Estate Planning

  • Have you determined who should get what you own when you die? 

  • Have you determined who should be in charge when you can’t make your own decisions? 

  • Do you have minor children? If so, have you determined who should care for them when you can’t? 

  • Have you legally documented these decisions? 

  • Have you updated your estate plan and asset titles in the last 2 years? 

  • Do your beneficiaries and the people you’ve nominated to be in charge know what to do if something happens to you?


Things to consider

Estate planning is important for everyone, not just the wealthy. It’s about protecting and providing for you and your family, not just about money or taxes. A plan that works allows you to achieve the definition of estate planning, which is maintaining control during your lifetime, planning for your disability, then giving what you have to whom you want, when you want and the way you want.


What you need to know

Failure to plan, or having an inadequate plan, may result in:

  1. Giving control to a court as to how your assets are divided
  2. Your children losing their inheritance to your spouse’s new spouse
  3. Your beneficiary losing their inheritance to their creditors
  4. Your beneficiary losing half their inheritance to a spouse as a result of divorce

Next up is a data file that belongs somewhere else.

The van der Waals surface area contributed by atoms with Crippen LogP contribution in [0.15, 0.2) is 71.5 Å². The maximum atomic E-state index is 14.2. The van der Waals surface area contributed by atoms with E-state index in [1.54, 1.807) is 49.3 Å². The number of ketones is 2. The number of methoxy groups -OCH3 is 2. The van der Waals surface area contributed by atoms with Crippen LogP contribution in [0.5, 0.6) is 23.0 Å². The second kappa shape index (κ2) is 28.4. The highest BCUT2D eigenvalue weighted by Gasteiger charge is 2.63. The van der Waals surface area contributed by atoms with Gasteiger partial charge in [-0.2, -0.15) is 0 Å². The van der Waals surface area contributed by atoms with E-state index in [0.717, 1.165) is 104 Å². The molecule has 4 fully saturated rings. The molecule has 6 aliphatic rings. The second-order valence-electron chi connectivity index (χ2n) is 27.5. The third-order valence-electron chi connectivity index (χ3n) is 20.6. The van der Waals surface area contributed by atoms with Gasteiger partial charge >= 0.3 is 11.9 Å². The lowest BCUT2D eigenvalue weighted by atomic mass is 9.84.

5. Someone you don’t know and don’t trust making financial and medical decisions for you when you can’t
  6. A judge deciding who takes care of your minor children

An out-of-date plan can lead to the same (or worse) failures as not planning at all. No matter what your life stage, the time to create an estate plan is now.


What it means

There are four phases of estate planning: Design, Implementation, Maintenance and Settlement.

  • The Design phase involves gathering information about your assets and the people you want involved in your plan, setting goals for what you would like your plan to accomplish and making decisions about how your plan should function.
  • The Implementation phase involves legally documenting the decisions you made in the Design phase to enforce the goals you set and changing the title of your assets to coordinate with your plan.
  • The Maintenance phase involves regular review of your goals, assets, personal situation and the law to determine whether your plan will still function as you expected.
  • The Settlement phase involves putting the plan you have made into effect after you become disabled or pass away.

Establish what phase of estate planning you're in, then work with your advisor to determine next steps.


Open up a dialogue with your advisor regarding your estate plan. If you do not have an estate plan, complete our Personal Affairs Organizer.

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The above article is not legal advice and employees of Financial Engines are not estate attorneys or estate planners. Readers should consult with an estate-planning attorney prior to making any legally binding decisions.

1. American Bar Association — Estate Planning FAQs — October 2014

2. The New York Times — In Estate Planning, Family Isn’t Always First, May 2014 (study from University of Michigan Health and Retirement Study — Survey of 26,000 People Over the Age of 50 — 2012)

3. U.S. News Money - What Type of Estate and Tax Planning Do I Need to Do? February 2012 (Harris Interactive Phone Survey for Rocket Lawyer — 2011)

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